Firefighters pull up to a burning house during the Kincade fire in Healdsburg, California, on Oct. 27, 2019.
Josh Edelson | Afp | Getty Images
As climate change threatens the U.S. with more natural disasters, it’s becoming increasingly costly for Americans to insure their homes — and it’s only expected to get worse, according to experts.
“These things are occurring more often, and they’re causing more damage,” said Jeremy Porter, chief research officer at First Street Foundation, a non-profit focused on defining U.S. climate risk.
Indeed, there were 20 separate billion-dollar U.S. natural disasters in 2021 — including a deep freeze, wildfires, flooding, tornado outbreaks and other severe weather — costing a total of $145 billion, according to the National Oceanic and Atmospheric Administration.
The uptick in costly climate events, combined with rising costs to rebuild, labor shortages and “demand surges” after natural disasters have triggered higher homeowners insurance premiums, experts say.
“We’re seeing drastic increases,” said Pat Howard, managing editor and licensed home insurance expert at Policygenius.
Some 90% of U.S. homeowners saw premiums jump from May 2021 to May 2022, costing an average of $134 more per year, according to a Policygenius report.
The average increase is 12.1% nationwide, compared to one year ago, but surges have been higher in disaster-prone states like Arkansas, Washington and Colorado, the report found.
Water-damaged items sit outside a house in Squabble Creek, Kentucky, on July 31, 2022, after historic flooding in Eastern Kentucky.
Seth Herald | Afp | Getty Images
Brad Wright, a certified financial planner and managing partner of Launch Financial Planning in Andover, Massachusetts, said erosion and rising sea levels are growing concerns for clients interested in coastal properties.
When someone considers buying a home along the beaches of southern Maine, for example, there are always questions about flood risks and the cost of insuring the property. Depending on the answers, they may choose another home.
Still, owners may unknowingly purchase or own in flood-prone areas. While the Federal Emergency Management Agency identified 8 million properties at risk for 1-in-100-year flooding, First Street Foundation found nearly double the amount in a 2020 report.
These family houses have been around forever, and they may not have a mortgage, so flood insurance may not be required.
Managing partner of Launch Financial Planning
Standard homeowners insurance policies don’t cover flooding, but protection is available through FEMA or private coverage, which may be required by mortgage lenders. While the average yearly premium is $985, according to ValuePenguin, experts say the cost may be significantly greater in high-risk areas.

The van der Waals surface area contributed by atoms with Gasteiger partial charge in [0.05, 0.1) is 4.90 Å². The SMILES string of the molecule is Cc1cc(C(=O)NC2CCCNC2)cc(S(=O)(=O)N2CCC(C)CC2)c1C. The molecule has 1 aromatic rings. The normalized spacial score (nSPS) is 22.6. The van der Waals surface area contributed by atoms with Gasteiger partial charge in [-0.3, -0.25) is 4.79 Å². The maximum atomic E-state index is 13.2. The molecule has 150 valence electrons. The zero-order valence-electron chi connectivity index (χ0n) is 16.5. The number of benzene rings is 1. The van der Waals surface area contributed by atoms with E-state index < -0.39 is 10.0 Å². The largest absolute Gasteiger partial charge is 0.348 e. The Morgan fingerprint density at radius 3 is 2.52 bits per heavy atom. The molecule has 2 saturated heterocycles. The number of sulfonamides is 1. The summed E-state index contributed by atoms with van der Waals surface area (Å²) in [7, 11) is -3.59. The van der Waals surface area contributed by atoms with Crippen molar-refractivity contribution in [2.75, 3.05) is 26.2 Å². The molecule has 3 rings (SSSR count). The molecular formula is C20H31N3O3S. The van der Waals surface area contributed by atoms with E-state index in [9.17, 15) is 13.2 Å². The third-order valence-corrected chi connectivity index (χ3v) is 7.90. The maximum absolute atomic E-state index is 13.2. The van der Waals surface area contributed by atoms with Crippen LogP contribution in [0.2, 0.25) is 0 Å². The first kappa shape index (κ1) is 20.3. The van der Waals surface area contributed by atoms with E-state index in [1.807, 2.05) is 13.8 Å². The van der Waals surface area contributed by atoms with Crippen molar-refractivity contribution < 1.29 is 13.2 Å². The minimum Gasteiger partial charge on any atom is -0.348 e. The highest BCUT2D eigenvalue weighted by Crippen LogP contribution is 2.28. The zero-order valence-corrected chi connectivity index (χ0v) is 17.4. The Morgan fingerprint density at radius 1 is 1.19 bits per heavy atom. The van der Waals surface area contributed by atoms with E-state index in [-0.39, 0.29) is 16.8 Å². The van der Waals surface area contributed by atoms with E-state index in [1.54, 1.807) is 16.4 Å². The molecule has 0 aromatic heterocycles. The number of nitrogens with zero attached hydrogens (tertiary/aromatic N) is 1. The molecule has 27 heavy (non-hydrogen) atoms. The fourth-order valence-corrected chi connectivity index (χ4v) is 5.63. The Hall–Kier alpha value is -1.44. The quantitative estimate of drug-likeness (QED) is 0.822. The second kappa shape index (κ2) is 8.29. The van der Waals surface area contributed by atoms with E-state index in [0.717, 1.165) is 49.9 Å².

Last October, FEMA revamped its program to more accurately assess flood risk, causing insurance premiums for some coastal properties to rise to $4,000 or $5,000 annually, up from just $700 or $800, Porter from First Street Foundation said.
These hikes may be prohibitively expensive for lower-income families or retirees, especially those who may be living in a property inherited from family, Wright said.
“These family houses have been around forever, and they may not have a mortgage, so flood insurance may not be required,” he said. “But they should have it anyway.”
Flames burn during the McKinney Fire in the Klamath National Forest on July 31, 2022.
David Mcnew | AFP | Getty Images
Although wildfires are covered as part of the standard homeowners insurance coverage, policy premiums in fire-prone areas have also become more costly, according to Michael Barry, chief communications officer at the Insurance Information Institute.
“The home insurer is looking to price the policy to reflect the risk,” he said.
For example, premiums rose by nearly 10% in California from May 2021 to May 2022, according to Policygenius, with the increase in costly wildfires partially to blame.
If you move into an area that’s prone to wildfires or flooding, that cost goes up dramatically because the carrier is passing that on to the consumer.
President and CEO of Parrott Wealth Management
Bill Parrott, an Austin, Texas-based CFP, president and CEO of Parrott Wealth Management, has also seen rising premiums in high-risk regions.
“If you move into an area that’s prone to wildfires or flooding, that cost goes up dramatically because the carrier is passing that on to the consumer,” he said. “That’s a big expense for a lot of people.”
Nationwide, at least 10 million properties may have “major” and “extreme” wildfire risk, according to First Street Foundation.
Regardless of where you live, it’s critical to do your homework before purchasing a property, suggests Barry of the Insurance Information Institute.
Current homeowners may ask their insurance provider about discounts for taking steps to mitigate possible damage from climate events, such as storm-proofing your home, said Howard from PolicyGenius.
You may also save money by shopping around and bundling home and auto policies. Homeowners insurance is no longer a “set-it-and-forget-it” type of thing, he said.
And if you have sufficient emergency savings, you may consider lowering your premiums by increasing your deductible, Howard said.